UK Election proves England is a centre-right country

“UK Election: What the hell?” was Jason O’Mahony’s blog title on Friday and I can well understand why. Absolutely no one, except my mother, saw that result coming. How did it come about?

In fact, it was all to do with the remarkable decline of the Liberal Democrats. The Conservative/Liberal coalition had a majority of 78, and it stood to reason that if the Liberal Democrats began to lose serious numbers of seats to the Conservatives (i.e. seats which already contributed to the parliamentary majority), the Conservatives would themselves then stand a chance of forming that majority alone. Most polls suggested, however, they would lose only a handful of their 57 pre-existing seats to their coalition partners (and a by-election told the same story), making this largely irrelevant.

Only they did not lose a handful. They lost 27. That alone gave the Conservatives a working majority, and from there it was only a matter of trying to hold on to the ground they had.

That was not supposed to be easy, however – Lord Ashcroft’s constituency polls suggested they would lose a net 41 seats directly to Labour.

In the event, they lost just two (net) plus one more to UKIP.

It is, therefore, a relatively simple story of how the Conservatives turned a similar vote share (up just under a percentage point) into an overall majority, regardless of Scotland. This was mostly to do with Conservatives voting the same way they did last time, plus a breakdown in the Liberal Democrat vote causing a split which enabled Liberal seats to be gained easily where the Conservatives were the main challengers.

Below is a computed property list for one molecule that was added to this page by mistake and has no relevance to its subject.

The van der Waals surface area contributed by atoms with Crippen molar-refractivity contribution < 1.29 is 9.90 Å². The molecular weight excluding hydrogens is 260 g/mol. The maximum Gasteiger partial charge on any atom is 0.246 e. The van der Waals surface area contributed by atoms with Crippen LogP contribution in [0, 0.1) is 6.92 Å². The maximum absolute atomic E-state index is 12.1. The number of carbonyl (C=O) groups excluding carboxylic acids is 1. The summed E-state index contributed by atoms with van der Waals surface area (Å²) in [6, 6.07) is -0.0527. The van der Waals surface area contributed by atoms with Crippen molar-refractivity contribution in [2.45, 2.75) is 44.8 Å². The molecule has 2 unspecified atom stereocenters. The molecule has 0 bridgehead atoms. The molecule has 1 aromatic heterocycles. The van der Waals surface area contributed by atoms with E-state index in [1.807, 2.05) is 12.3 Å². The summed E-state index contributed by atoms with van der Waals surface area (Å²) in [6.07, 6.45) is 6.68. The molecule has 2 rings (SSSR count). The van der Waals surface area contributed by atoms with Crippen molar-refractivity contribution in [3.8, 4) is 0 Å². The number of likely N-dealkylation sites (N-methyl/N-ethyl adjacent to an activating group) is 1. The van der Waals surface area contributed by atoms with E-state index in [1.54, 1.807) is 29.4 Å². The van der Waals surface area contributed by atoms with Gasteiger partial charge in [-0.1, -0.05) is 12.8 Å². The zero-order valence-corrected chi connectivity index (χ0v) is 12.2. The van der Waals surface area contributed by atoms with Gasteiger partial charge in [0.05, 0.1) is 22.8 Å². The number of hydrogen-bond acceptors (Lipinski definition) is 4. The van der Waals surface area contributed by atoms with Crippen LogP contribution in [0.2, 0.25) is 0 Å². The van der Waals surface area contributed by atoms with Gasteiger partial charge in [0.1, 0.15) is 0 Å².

The fundamental point to all of this is that, in times of possible difficulty and even fear, voters’ emotional response is always to shift to the right for protection. As this is predominantly an emotional response, many sympathetic to the left simply discount it as possible – leaving them exasperated when the results come in. That is to leave quite aside the discussion that Labour “can only win from the centre ground” – which is another way of saying that Labour, and left-leaning people in general, need to come to terms with the fact England as a whole is positioned further to the right than they care to admit.

I am still astonished, though, at how the pollsters got it so remarkably wrong and thus led us all down a different narrative. We’ll come back to that!


7 thoughts on “UK Election proves England is a centre-right country

  1. 416 says:

    There’s a saying in my business: “I’ll believe it when I’m on the plane.” All the talk prior to an event means little.

  2. andyboal says:

    I was partially right, but I missed the natural conclusion of what I observed.

    I correctly predicted that UKIP would get very few seats, for the same reasons as the Lib Dems in the 1980s. Firstly, their support was too thinly spread. Secondly, it’s observable that while smaller parties benefit from protest votes and heart votes at local and European elections, the electorate gravitate to the big two in general elections – or the big one in Scotland this time round.

    I was expecting Labour to pick up a lot more of the Lib Dem seats due to people being fed up voting Lib Dem and getting the Tories. I read that wrong.